Post, Christian: Challenges related to statistical methods and sensor systems for the daily prediction of health disorders in individual dairy cows. - Bonn, 2023. - Dissertation, Rheinische Friedrich-Wilhelms-Universität Bonn.
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author = {{Christian Post}},
title = {Challenges related to statistical methods and sensor systems for the daily prediction of health disorders in individual dairy cows},
school = {Rheinische Friedrich-Wilhelms-Universität Bonn},
year = 2023,
month = feb,

note = {The use of digital support systems has become a standard in dairy farming, and significant effort has been made to detect individual animals that are in need for a treatment by using sensor data. However, developing systems that are of actual use for practical farming remains a challenge. A variety of combinations of sensor systems and statistical algorithms for the detection of problems related to mastitis and lameness has been investigated to this date. These studies are mostly limited to certain conditions, models, and dependent variables that describe the disease to be detected, which makes them difficult to compare with one another and adapt to new datasets. An inherent challenge is the low prevalence of disease or treatment events, respectively, when looking at each individual cow on a day-by-day basis. As a result, even models with seemingly suitable combinations of sensitivity and specificity produce a large portion of false positive alarms.
Within the framework of this dissertation, two studies addressing these challenges were carried out and published. The aim of the first study was to use available (sensor) data from the Frankenforst experimental farm of the University of Bonn to develop classification models with which cows in need of treatments for lameness and mastitis could be detected. A wide range of statistical and machine learning algorithms were tested, as well as different ways of re-sampling the training data to achieve class balance between days with and without treatment. The ExtraTrees Classifier model achieved the best results with a mean area under curve (AUC) of 0.79 for mastitis and 0.71 for lameness treatments, while the sampling methods had no significant influence on the results.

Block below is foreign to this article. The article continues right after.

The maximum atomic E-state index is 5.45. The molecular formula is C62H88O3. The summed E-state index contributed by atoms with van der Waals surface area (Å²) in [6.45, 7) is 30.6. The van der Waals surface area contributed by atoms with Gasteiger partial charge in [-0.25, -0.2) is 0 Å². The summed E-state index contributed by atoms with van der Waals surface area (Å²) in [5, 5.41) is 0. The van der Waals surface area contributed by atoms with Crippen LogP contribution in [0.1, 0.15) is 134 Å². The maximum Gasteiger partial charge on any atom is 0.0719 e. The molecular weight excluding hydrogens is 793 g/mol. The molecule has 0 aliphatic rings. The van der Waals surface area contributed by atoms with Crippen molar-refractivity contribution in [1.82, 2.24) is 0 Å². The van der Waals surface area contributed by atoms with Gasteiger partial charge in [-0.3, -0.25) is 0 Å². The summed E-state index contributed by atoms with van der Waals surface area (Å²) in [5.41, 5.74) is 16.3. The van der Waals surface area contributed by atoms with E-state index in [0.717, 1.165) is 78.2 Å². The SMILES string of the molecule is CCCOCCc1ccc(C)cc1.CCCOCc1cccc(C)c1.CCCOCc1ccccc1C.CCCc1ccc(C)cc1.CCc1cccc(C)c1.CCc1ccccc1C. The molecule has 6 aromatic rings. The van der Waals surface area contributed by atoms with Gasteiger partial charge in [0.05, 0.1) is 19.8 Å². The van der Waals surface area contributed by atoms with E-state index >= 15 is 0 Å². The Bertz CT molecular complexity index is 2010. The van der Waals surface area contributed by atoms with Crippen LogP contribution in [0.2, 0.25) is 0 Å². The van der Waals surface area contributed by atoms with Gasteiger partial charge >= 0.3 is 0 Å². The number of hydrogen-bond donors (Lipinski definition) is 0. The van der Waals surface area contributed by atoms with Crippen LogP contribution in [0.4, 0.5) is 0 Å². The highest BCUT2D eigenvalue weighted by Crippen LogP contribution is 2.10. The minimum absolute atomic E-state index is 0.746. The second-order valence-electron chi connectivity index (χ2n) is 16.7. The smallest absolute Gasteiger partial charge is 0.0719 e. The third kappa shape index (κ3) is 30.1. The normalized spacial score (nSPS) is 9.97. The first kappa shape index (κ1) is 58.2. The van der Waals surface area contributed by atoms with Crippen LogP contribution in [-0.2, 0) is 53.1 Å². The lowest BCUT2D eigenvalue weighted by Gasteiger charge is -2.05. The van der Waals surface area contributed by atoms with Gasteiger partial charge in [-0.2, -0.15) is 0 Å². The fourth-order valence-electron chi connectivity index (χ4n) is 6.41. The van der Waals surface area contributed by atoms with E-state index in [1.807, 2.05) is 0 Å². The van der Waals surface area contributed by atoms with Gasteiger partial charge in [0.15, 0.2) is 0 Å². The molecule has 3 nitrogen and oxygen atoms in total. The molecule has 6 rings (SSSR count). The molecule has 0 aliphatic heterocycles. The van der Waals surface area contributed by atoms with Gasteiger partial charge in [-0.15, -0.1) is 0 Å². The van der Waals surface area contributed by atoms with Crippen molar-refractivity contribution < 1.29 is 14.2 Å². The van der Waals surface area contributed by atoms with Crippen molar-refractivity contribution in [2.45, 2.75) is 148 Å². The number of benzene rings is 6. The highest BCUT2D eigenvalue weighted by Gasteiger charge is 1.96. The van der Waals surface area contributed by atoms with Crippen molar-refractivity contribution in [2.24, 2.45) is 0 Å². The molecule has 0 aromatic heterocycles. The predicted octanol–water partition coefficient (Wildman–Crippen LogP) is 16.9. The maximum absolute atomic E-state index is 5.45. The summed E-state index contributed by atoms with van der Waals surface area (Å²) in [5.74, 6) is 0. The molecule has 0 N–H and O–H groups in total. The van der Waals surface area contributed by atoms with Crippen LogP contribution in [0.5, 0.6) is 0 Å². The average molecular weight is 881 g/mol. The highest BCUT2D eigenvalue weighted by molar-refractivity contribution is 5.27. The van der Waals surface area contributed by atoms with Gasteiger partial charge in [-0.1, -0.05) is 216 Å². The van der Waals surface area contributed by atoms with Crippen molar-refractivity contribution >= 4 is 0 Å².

In a second subsequent study, the four best models from the first study were re-trained with an expanded data base to include data from two additional experimental farms in order to test the transferability of the developed models to previously unknown data from two additional farms. For this purpose, the models were trained on data from one farm and then tested on the remaining farms’ data. In addition, special attention was paid to the possibility of reducing false alarms by forming risk groups and risk times in the data and testing their potential to increase the relative frequency of occurrence of treatment days and thus a higher positive predictive value. It was found that the models showed poorer detection performances for data from an unknown farm, especially for lameness treatments, so that in conclusion training on data from the same farm was recommended. Regarding the subgroups with a higher risk for a treatment, especially the cows with a previous treatment of the same category (mastitis or lameness) in the current lactation showed a significantly increased risk compared to the test data without grouping. However, the resulting increased positive predictive values (up to 20%) are still not sufficient for satisfactory use in practice. Here it was shown that the problem of the high number of false alarms is predominantly based in stochastics, which challenges the use of such models for the daily detection of cows, or livestock in general, in need of a treatment.
Overall, it is essential for the discussion to shift towards how these sensor systems can meet the requirements and expectations for practical decision support systems. Future research needs to focus on the transferability of the individual experimental conditions, the specificity of the features derived from sensor data, the choice of statistical models and especially the daily prevalence of the condition to be detected.},

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